Translators Today

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Lately it seems we have been thrust into an era of change. The FM translator service, like other communications services, is no different. It has undergone some profound changes in recent months -- well sort of. As it turns out, the FM translator service, since its inception in the very early 1970s, has been subjected to several major technical overhauls.

Photo courtesy of

Photo courtesy of

The most recent of these overhauls came in 1990. Prior to that time, the coverage area resulting from the permissible technical parameters was quite small. Under this overhaul, the FCC started defining power in terms of effective radiated power instead of transmitter power output. The result was a maximum permissible ERP of 250W rather than the previous limits of 1W TPO east of the Mississippi and south of 40 degrees latitude in California, or 10W TPO elsewhere.

If the translator was a "fill-in", there was essentially no limitation on the center of radiation height so long as the translator did not serve to extend the primary service contour of the facility in any direction. The non fill-in facilities, such as those translating NCE stations were subject to two regionally based stair-step tables relating ERP to the center of radiation above average terrain. Intuitively this is quite sensible as it neutered the possibility of an enterprising broadcaster dropping in a translator with a coverage contour not much smaller than a full power station while bypassing the historical allocation mechanisms.

Translator variation

The concept of the fill-in translator became very important when the FCC finally got around to modifying the permissible service rules to allow an AM facility to be the primary station for FM translators. It should be noted that during the major 1990 rewrite, the subject of AM translators was discussed, and nixed by the FCC. Around that time significant changes to the AM technical rules were underway, and it was thought that improvements would occur in AM without the use of FM translators. Those improvements did not materialize, at least to the degree originally hoped, and the NAB, which in 1990 opposed the concept of AM translators, reversed course and submitted the petition for rulemaking resulting in the service change we see today.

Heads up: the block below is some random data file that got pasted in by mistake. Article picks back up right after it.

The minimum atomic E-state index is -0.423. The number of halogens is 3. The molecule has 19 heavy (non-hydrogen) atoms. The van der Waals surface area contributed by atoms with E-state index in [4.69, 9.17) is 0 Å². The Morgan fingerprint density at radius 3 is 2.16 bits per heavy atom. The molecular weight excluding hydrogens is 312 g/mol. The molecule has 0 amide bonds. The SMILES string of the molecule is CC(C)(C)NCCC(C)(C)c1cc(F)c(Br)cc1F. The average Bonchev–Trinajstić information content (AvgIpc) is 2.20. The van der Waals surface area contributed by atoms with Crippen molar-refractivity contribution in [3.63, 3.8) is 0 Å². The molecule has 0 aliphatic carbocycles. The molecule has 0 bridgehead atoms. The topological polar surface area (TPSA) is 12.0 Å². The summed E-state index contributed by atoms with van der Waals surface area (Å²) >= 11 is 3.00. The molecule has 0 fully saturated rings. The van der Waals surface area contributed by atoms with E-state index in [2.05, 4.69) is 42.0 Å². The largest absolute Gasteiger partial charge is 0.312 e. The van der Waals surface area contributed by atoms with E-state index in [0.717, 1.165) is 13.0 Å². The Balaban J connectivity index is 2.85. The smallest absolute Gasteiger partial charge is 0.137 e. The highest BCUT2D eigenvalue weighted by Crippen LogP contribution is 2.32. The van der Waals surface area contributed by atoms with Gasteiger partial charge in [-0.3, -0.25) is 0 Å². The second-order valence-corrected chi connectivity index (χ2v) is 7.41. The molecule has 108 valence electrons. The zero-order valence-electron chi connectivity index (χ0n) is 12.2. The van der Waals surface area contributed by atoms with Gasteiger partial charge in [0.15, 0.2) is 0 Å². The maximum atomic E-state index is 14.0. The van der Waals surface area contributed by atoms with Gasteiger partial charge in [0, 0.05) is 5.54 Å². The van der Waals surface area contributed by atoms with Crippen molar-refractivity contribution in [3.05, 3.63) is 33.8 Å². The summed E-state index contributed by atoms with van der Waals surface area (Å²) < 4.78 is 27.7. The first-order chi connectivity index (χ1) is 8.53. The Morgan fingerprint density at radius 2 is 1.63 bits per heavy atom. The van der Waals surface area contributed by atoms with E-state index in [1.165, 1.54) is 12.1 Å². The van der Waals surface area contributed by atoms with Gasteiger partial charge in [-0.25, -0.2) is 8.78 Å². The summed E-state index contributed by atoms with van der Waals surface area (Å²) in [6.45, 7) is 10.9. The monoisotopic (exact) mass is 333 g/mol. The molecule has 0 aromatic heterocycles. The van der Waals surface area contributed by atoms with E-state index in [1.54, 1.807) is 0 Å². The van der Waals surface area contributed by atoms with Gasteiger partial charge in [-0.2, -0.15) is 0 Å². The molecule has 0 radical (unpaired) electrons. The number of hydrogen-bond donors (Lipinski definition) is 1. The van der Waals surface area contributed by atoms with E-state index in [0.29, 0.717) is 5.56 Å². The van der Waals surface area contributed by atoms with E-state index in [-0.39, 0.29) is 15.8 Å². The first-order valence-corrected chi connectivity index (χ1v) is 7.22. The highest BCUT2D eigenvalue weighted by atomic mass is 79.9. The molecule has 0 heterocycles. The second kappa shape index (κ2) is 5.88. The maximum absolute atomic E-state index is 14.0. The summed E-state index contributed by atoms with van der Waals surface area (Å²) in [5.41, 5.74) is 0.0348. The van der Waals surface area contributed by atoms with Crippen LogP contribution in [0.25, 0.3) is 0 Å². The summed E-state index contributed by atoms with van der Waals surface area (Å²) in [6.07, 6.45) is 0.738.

The change in the rules to permit AM stations to rebroadcast via FM translators made no substantial technical changes. Rather, the modifications revolved around the permissible service sections. Because the 1mV/m contour of the translator had to wholly fit within both the 2mV/m daytime contour of the AM station to be translated and a 25-mile radius centered on that station's transmitter site, the translator would be a fill-in facility. It would therefore not be saddled with the power/height tables previously discussed, but rather would be able to utilize a maximum ERP of 250W, in most cases, as long as interference criteria and the 2/25 coverage limits were met. This is undeniably huge for licensees operating AM stations with minimal or no nighttime coverage or those with very high nighttime interference levels. With some very profound, yet simple changes, the FCC increased the value of many translators and AM stations overnight.

To avoid a takeover of all translators by AM licensees, the FCC imposed a restriction that for a translator to be eligible to rebroadcast an AM facility, it must have been authorized, either licensed or have a valid construction permit, as of May 1, 2009. Although this provision is currently being appealed, as things stand right now, the remaining pending translator applications from the 2003 filing window would not be eligible to be used for AM facilities. Assuming the appeal of this provision is not granted, a situation down the road where swaps are taking place to work around this provision is not far-fetched. Indeed we even see some shades of this right now with stations trading IBOC FM channels and the like.

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